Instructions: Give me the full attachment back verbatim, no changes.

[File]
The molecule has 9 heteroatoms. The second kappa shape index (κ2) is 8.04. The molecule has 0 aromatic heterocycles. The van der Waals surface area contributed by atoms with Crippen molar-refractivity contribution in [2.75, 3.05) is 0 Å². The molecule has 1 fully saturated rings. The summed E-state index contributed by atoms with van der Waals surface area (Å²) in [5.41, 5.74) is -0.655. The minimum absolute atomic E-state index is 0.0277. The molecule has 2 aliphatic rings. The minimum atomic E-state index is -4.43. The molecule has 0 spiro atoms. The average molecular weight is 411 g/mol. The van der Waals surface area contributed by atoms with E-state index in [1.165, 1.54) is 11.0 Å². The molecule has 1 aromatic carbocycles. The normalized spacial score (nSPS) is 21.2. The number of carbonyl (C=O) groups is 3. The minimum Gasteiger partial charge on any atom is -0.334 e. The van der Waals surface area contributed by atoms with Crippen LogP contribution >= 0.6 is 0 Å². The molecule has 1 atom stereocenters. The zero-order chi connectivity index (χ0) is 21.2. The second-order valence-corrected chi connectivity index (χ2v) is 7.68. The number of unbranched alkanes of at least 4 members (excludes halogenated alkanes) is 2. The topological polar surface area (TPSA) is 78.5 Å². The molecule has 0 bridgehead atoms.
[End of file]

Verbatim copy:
The molecule has 9 heteroatoms. The second kappa shape index (κ2) is 8.04. The molecule has 0 aromatic heterocycles. The van der Waals surface area contributed by atoms with Crippen molar-refractivity contribution in [2.75, 3.05) is 0 Å². The molecule has 1 fully saturated rings. The summed E-state index contributed by atoms with van der Waals surface area (Å²) in [5.41, 5.74) is -0.655. The minimum absolute atomic E-state index is 0.0277. The molecule has 2 aliphatic rings. The minimum atomic E-state index is -4.43. The molecule has 0 spiro atoms. The average molecular weight is 411 g/mol. The van der Waals surface area contributed by atoms with E-state index in [1.165, 1.54) is 11.0 Å². The molecule has 1 aromatic carbocycles. The normalized spacial score (nSPS) is 21.2. The number of carbonyl (C=O) groups is 3. The minimum Gasteiger partial charge on any atom is -0.334 e. The van der Waals surface area contributed by atoms with Crippen LogP contribution >= 0.6 is 0 Å². The molecule has 1 atom stereocenters. The zero-order chi connectivity index (χ0) is 21.2. The second-order valence-corrected chi connectivity index (χ2v) is 7.68. The number of unbranched alkanes of at least 4 members (excludes halogenated alkanes) is 2. The topological polar surface area (TPSA) is 78.5 Å². The molecule has 0 bridgehead atoms.